SEATTLE, June 24, 2013 - As part of the Obama administration’s work to make the United States health-care system more affordable and accountable, the Centers for Medicare & Medicaid Services (CMS) released 2011 data in early May that shows significant variation across the country and within communities in what providers charge for common services. These data include information comparing the charges for the 100 most common inpatient services and 30 common outpatient services. Providers determine what they will charge for items and services provided to patients and these charges are the average amount the providers bill for an item or service. The following information is intended to help patients and family members better understand this complicated topic.
Swedish Disseminates Information Intended to Educate, Clarify Medicare Charge Data, Related Questions
Planning and preparing healthy meals can be challenging for anyone. When you have multiple sclerosis (MS), fatigue can be another obstacle preventing you from packing healthy snacks or fixing a home-cooked dinner.
Eating healthy foods can help you fight fatigue and avoid the crash you may experience after eating fast food and sugary drinks. Here are a few tips to make food shopping and cooking more efficient and manageable so that a healthy diet can fit into your lifestyle:
Make a game plan
Take a few minutes every week to map out some easy dinners for the week. Choose recipes that can be prepared ahead of time, will store well and will produce leftovers that can be packed for the following day’s lunch or repurposed for another meal.
An estimated 1.6 million Americans are currently following a gluten free diet, though many have never been diagnosed with celiac sprue (also known as celiac disease). Patients commonly ask me about celiac sprue and gluten free diets, so I will try to answer some of these questions. The first question I get is what is celiac sprue or celiac disease.
What is celiac sprue?
In celiac sprue, the ingestion of gluten causes inflammatory damage to the lining of the small intestine. Gluten is a protein, very common in our diet, found in wheat, rye, barley, and oats. (Ed. note - see this chart from the NIDDK that shows other ingredients and items that may contain gluten.) In people with celiac sprue, the usually large absorptive surface of the small intestine is flattened from damage, significantly limiting its ability to absorb nutrients.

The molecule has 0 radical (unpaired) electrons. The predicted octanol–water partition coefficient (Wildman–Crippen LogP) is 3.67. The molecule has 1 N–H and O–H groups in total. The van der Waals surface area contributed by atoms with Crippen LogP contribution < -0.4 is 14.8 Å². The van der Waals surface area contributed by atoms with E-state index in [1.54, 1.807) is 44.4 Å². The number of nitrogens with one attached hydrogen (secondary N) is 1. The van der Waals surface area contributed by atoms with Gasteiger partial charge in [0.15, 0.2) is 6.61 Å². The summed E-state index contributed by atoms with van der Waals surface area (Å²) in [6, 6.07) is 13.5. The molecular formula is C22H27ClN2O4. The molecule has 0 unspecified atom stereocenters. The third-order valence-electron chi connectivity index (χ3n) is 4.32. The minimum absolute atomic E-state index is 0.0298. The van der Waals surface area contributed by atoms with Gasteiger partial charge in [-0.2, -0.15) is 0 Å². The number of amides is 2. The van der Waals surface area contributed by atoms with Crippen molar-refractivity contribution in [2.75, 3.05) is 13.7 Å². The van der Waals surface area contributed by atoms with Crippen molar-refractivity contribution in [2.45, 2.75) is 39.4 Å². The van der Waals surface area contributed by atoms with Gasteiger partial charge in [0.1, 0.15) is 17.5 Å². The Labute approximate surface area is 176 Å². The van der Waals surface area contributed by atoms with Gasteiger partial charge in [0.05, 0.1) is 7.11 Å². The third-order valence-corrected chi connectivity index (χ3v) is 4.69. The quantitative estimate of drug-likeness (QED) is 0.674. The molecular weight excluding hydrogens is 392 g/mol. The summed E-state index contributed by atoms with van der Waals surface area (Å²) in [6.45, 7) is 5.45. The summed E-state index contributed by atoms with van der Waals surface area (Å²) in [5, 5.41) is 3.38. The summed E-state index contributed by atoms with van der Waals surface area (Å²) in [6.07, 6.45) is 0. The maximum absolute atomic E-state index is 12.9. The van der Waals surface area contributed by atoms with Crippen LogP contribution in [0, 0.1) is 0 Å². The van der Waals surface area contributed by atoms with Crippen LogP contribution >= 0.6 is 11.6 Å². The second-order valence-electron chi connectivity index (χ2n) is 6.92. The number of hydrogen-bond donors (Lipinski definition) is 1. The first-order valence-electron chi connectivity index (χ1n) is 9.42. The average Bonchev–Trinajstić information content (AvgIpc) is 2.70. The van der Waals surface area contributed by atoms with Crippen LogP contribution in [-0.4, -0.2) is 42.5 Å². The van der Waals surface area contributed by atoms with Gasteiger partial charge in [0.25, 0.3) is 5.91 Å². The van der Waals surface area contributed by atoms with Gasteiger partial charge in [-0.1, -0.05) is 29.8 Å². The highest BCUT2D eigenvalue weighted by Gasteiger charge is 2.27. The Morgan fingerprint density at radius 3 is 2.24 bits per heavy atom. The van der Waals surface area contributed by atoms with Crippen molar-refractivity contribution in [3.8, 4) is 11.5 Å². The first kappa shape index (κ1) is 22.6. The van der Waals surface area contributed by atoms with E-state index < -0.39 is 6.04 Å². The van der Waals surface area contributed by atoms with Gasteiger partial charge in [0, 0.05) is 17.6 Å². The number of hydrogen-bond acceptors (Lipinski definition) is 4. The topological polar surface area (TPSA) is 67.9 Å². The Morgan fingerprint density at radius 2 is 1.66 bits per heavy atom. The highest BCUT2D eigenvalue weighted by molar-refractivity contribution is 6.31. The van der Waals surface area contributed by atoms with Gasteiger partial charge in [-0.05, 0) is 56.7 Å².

Though celiac sprue is estimated to affect approximately 1.8 million Americans, many are unaware they have the disease.
What are the symptoms of celiac sprue?
Celiac sprue causes a variety of symptoms. They can range in intensity from very mild to debilitating. Some of the most common signs and symptoms are:.
Summertime means that we residents of the beautiful Northwest will be outside as much as we possibly can. There are two potential sources of damage to our ears which are of greater concern during the summer.
First, our ears are subject to sunburn. Many of the hats we wear do not protect the ears from damaging exposure to sunlight. Consider wearing a hat with a brim that extends completely around the head, rather than the baseball type hat which many of us wear. Also, remember to apply sunscreen to the ears. It is easy to forget them.
Secondly, summertime means increased exposure to noise from yard maintenance tools or other power tools. Injurious levels of noise are produced by almost every power saw, power sander, nail gun, weed eater, leaf blower, roto-tiller, power washer, and shop vac. Ear plugs....
Summer is a wonderful time of year to be active outdoors. Sunny days provide so many fun activities for children to get exercise and stay healthy. While enjoying the warm weather, it’s important to be aware of potential injuries and take the necessary precautions to keep kids safe. Here are three summer safety tips to keep in mind:
Kids should always wear a helmet while riding a bike, skateboard, scooter or in-line skates. Helmets can prevent traumatic brain injury and save lives! A child should wear a helmet on short or long rides (no one can ever predict when an injury may occur).
Make sure the helmet meets safety standards and fits appropriately. The helmet should be worn level on the head, covering the forehead. The strap should be tightened enough to allow only two fingers between the chin and strap. As a parent, make sure to be a good role model for your child and wear a helmet.
It is common to open windows during hot days to allow for cool fresh air. For kids, the screen is a misleading barrier between the indoors and outdoors. Screens are meant to pop off easily in the case of an emergency. A child leaning against a screen ...
How do you prevent sports related injuries? Here are four tips:
Did you know that 6.2 million people in the U.S. are unaware that they have diabetes?
Stroke risk is two-and-a-half times higher in people with diabetes compared to those without diabetes and, in combination with heart disease, is the #1 cause of death and disability.
Here are some tips to help optimize your health:
- Does anyone in your family have diabetes? Talk to your healthcare provider, it may be necessary for you to be tested regularly. They will also have information about lifestyle changes that may help you stay healthy.
- Do you have diabetes yourself? Work with your healthcare provider to ....